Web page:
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Can your heart take this? Are you ready? Plans marks Death Cab for Cutie's major label debut. 11-tracks of pure indie pop that will further prove that Ben Gibbard and crew just can't do wrong. Atlantic. 2005.
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|Audio CD Release Date:||August 30, 2005|
|Studio:||Atlantic / Wea|
|Number Of Discs:||1|
|Average Customer Rating:|| based on 316 reviews|
|1. ||Marching Bands Of Manhattan|
|2. ||Soul Meets Baby|
|3. ||Summer Skin|
|4. ||Different Names For The Same Thing|
|5. ||I Will Follow You Into The Dark|
|6. ||Your Heart Is An Empty Room|
|7. ||Someday You Will Be Loved|
|8. ||Crooked Teeth|
|9. ||What Sarah Said|
|10. ||Brothers on a Hotel Bed|
|11. ||Stable Song|
DEATH CAB FOR CUTIE PLANS
|Average Customer Review: ( 316 customer reviews )
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Most Helpful Customer Reviews
99 of 105 found the following review helpful:
I Will Follow You Into The Dark Jan 25, 2006
By Trevor Seigler
Normally I try to avoid the hype machine that surrounds a band referenced or namechecked on "The OC" or some other blisteringly popular and annoying teen show. But something about the first single off Death Cab for Cutie's album "Plans" spoke to me in a way that nothing on the radio has in quite a while. So I picked up the album (keeping in mind that they were supposedly "Seth Cohen's favorite band" and not hold it against them). I can say I was pleasantly surprised.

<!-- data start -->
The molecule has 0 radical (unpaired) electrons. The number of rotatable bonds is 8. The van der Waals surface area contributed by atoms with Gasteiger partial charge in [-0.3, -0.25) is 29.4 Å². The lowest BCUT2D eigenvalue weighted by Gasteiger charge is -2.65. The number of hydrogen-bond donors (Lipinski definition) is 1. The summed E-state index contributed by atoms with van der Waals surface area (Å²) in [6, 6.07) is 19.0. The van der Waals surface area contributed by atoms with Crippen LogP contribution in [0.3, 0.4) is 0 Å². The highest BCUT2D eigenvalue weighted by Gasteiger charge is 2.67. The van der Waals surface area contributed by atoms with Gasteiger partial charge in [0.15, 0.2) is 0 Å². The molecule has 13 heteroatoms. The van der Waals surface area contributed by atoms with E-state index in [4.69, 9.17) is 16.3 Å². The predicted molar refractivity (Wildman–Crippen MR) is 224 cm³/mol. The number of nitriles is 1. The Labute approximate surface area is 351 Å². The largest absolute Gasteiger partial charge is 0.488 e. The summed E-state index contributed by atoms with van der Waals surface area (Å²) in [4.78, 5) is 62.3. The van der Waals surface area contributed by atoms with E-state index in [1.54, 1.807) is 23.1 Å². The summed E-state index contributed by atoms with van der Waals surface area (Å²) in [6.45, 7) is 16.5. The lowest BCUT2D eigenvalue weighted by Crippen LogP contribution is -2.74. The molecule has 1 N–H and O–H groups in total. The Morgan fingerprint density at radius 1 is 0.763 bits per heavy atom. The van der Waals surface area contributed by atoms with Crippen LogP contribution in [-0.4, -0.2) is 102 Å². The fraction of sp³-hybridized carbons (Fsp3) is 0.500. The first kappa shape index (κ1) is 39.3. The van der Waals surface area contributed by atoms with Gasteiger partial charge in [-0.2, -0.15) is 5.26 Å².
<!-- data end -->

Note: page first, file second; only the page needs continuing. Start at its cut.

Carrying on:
I'm not going to pretend that I know the history of DCFC or their indie-rock roots. This is their major-label debut, and it's pleasantly against what you'd normally expect from a legendary cult band trying to achieve pop immortality on their very first major record. The album starts quietly, and ends quietly. In between, there are a lot of quiet songs.
A snoozefest, right? Not so.
The best tracks, besides "Soul Meets Body" are Summer Skin, I Will Follow You Into The Dark (an aching acoustic ballad that makes the listener weep), Crooked Teeth, What Sarah Said...really, the entire album lives up to the heady expectations that some will bring to it. It's not for everyone per se, but it has certainly had an effect on me.
Again, I'm new to the whole DCFC mythology and mythios. But I know great music when I hear it, and you can't do much better than "Plans". Nevermind the hype, this is the real deal.